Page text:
Any other LP's doing p/t degree and working?

(7 Posts)
SleepyFish Sat 07-Sep-13 19:06:28

Ok so i applied for a place on a p/t degree course months ago and today i received an unconditional offer. The course starts on MONDAY!
I thought i was unsuccessful and due to working full time in August haven't been doing any revision (it's a top up degree for a qualification i gained many years ago). Anyway I am now having a major crisis of confidence, i'm just not sure i'm clever enough and haven't studied for nearly 20 years.
On top of that i just keep thinking it's going to be incredibly difficult to fit it with work/ds/school runs etc. I think i'm going to have to give up sleep!
So any other LP's managed this successfully? And how?
TIA

alphabetti Sun 08-Sep-13 19:52:32

I'm a lone parent to 2 children. I'm studying got a law degree which I do part time on 2 evenings a week. It is tough as I work full time mon to fri 9-5 then Uni tue n thu 6-9 pm. However what I will get at the end of my course will be life changing for me and my children so that is that keeps me going.
I use a childminder in mornings and 2 after schools a week and am very lucky that my mum is able to collect kids from school 3 times a week and on Uni nights she puts them to bed and sits in my house until I get home around 9.30/9.45ish. There is no way I could go it without her as my oldest only 9 so they cannot stay by themselves while I'm studying.
You need to stay organised whilst working ft and studying. Every evening no matter how tired I am I make sure uniforms are ready for morning and pack lunches made and put in fridge. Also I try to be realistic n think you just can't do everything so font feel guilty about any homework/reading being fine on a Uni night. I mention this at parents eve and teachers understand. Also I have to keep a fairly fixed weekend routine to fit everything in. Sat mornings if anything is needed from town/bank I do that and spend afternoon doing some study. Sat eve we then either have friends round, get a takeaway n watch telly or I go out with my friends. Sunday morn do quick clean and hoover, swimming lessons then go out somewhere or play with kids at home. For me the only way to fit everything in is to make a time slot for everything or I find things just get chaotic.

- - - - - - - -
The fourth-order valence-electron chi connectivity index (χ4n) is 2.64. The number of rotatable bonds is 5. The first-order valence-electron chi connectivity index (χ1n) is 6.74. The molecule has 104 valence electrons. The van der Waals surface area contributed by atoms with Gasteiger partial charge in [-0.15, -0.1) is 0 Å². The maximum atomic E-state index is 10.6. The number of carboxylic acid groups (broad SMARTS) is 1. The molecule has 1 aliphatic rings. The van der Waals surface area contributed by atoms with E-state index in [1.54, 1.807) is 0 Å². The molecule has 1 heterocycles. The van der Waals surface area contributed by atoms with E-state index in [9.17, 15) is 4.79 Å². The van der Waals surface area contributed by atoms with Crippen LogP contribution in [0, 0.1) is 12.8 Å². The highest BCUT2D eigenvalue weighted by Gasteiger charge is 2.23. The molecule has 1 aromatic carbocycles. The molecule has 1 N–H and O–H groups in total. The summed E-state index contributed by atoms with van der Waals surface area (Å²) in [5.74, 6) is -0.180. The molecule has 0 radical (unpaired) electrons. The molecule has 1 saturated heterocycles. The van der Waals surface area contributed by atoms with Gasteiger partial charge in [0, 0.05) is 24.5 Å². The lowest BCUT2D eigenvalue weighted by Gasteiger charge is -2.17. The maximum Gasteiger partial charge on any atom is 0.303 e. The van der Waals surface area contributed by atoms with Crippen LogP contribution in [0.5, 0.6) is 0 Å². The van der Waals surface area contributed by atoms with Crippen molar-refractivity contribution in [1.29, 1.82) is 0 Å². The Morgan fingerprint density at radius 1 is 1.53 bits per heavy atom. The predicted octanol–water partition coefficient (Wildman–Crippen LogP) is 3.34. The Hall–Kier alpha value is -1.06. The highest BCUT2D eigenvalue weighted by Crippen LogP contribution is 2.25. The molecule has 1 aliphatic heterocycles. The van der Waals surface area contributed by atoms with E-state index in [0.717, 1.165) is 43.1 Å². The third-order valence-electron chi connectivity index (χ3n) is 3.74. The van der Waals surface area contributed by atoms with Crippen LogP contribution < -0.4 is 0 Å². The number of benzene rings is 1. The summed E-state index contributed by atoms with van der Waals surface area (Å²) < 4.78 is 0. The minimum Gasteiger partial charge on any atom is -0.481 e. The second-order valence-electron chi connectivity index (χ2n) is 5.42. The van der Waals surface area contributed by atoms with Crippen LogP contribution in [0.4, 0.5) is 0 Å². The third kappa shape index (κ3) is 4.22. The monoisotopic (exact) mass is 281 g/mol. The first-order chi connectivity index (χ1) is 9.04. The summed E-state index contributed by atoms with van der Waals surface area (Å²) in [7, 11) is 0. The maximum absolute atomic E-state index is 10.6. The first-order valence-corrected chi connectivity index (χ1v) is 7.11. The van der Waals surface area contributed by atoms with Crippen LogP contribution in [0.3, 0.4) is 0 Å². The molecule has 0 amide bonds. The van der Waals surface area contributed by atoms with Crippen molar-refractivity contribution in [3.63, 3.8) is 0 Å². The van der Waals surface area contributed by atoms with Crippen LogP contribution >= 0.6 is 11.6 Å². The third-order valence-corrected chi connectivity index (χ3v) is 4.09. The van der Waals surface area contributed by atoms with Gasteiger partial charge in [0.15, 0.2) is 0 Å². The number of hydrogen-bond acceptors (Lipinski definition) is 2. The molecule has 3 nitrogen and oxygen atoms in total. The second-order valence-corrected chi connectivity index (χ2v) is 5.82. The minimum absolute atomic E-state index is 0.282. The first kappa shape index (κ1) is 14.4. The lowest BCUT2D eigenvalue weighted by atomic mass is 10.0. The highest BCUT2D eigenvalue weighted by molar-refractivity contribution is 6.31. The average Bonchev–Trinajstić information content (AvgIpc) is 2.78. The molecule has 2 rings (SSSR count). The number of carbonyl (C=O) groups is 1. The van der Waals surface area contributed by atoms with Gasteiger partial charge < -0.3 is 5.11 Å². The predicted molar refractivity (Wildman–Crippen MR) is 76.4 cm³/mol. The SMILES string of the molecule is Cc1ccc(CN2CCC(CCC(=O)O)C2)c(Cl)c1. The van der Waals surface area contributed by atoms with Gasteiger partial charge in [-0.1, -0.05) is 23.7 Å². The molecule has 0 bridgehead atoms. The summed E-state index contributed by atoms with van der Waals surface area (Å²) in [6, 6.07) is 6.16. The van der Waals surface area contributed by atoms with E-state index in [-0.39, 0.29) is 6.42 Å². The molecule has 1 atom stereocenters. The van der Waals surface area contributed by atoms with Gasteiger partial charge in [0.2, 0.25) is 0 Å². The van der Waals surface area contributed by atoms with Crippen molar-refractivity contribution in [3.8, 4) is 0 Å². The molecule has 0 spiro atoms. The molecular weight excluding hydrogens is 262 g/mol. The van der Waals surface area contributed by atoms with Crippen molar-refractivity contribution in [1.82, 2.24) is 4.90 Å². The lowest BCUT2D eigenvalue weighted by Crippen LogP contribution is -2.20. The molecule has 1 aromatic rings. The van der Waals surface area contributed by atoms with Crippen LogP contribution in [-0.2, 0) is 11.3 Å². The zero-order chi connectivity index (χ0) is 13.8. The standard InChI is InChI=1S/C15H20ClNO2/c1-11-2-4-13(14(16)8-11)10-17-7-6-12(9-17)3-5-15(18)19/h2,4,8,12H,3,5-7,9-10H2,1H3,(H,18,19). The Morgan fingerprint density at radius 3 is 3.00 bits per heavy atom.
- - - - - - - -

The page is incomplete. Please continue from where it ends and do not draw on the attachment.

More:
And even though my course is ran on an evening end of year exams are held in daytime so have to arrange time off with my employer. It's hard though as exam timetable is only released a matter of weeks before exam so just have to let work know there will be 3 half days I will need to be off during last 2 weeks in may, so far they have been understanding.
And finally the main thing is that once you have completed your course you have an option of getti g a better life for your family so it will be worth it

SleepyFish Mon 09-Sep-13 20:09:15

Am in awe of your organizational skills alphabetti and shall remember your post when the going gets tough!
I only have one child, work p/t and have very helpful parents so should be totally doable so I keep telling myself.